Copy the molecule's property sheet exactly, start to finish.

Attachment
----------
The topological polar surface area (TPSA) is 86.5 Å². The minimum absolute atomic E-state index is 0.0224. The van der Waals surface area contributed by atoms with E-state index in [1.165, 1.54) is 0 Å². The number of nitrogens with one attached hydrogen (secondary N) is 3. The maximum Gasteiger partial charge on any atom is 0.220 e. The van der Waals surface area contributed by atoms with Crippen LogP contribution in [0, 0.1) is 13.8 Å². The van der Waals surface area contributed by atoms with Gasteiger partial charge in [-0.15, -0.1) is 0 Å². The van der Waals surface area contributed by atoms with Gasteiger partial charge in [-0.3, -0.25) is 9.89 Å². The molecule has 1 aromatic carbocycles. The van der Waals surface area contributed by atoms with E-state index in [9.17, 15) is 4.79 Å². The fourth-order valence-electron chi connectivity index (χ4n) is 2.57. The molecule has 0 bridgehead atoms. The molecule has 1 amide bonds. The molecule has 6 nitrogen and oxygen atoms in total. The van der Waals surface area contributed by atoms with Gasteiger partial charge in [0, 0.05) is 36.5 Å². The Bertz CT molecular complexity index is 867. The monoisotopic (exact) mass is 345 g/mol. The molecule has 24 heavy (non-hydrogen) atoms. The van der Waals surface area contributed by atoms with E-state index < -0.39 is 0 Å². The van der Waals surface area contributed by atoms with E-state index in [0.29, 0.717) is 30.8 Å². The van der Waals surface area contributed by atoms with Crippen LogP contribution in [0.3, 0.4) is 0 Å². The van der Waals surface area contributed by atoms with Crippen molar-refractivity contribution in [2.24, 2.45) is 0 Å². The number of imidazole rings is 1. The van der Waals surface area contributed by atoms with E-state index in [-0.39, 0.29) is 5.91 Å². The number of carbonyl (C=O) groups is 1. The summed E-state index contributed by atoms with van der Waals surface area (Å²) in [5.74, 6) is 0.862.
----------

The topological polar surface area (TPSA) is 86.5 Å². The minimum absolute atomic E-state index is 0.0224. The van der Waals surface area contributed by atoms with E-state index in [1.165, 1.54) is 0 Å². The number of nitrogens with one attached hydrogen (secondary N) is 3. The maximum Gasteiger partial charge on any atom is 0.220 e. The van der Waals surface area contributed by atoms with Crippen LogP contribution in [0, 0.1) is 13.8 Å². The van der Waals surface area contributed by atoms with Gasteiger partial charge in [-0.15, -0.1) is 0 Å². The van der Waals surface area contributed by atoms with Gasteiger partial charge in [-0.3, -0.25) is 9.89 Å². The molecule has 1 aromatic carbocycles. The van der Waals surface area contributed by atoms with E-state index in [9.17, 15) is 4.79 Å². The fourth-order valence-electron chi connectivity index (χ4n) is 2.57. The molecule has 0 bridgehead atoms. The molecule has 1 amide bonds. The molecule has 6 nitrogen and oxygen atoms in total. The van der Waals surface area contributed by atoms with Gasteiger partial charge in [0, 0.05) is 36.5 Å². The Bertz CT molecular complexity index is 867. The monoisotopic (exact) mass is 345 g/mol. The molecule has 24 heavy (non-hydrogen) atoms. The van der Waals surface area contributed by atoms with E-state index < -0.39 is 0 Å². The van der Waals surface area contributed by atoms with E-state index in [0.29, 0.717) is 30.8 Å². The van der Waals surface area contributed by atoms with Crippen LogP contribution in [0.3, 0.4) is 0 Å². The van der Waals surface area contributed by atoms with Crippen molar-refractivity contribution in [2.24, 2.45) is 0 Å². The number of imidazole rings is 1. The van der Waals surface area contributed by atoms with E-state index in [-0.39, 0.29) is 5.91 Å². The number of carbonyl (C=O) groups is 1. The summed E-state index contributed by atoms with van der Waals surface area (Å²) in [5.74, 6) is 0.862.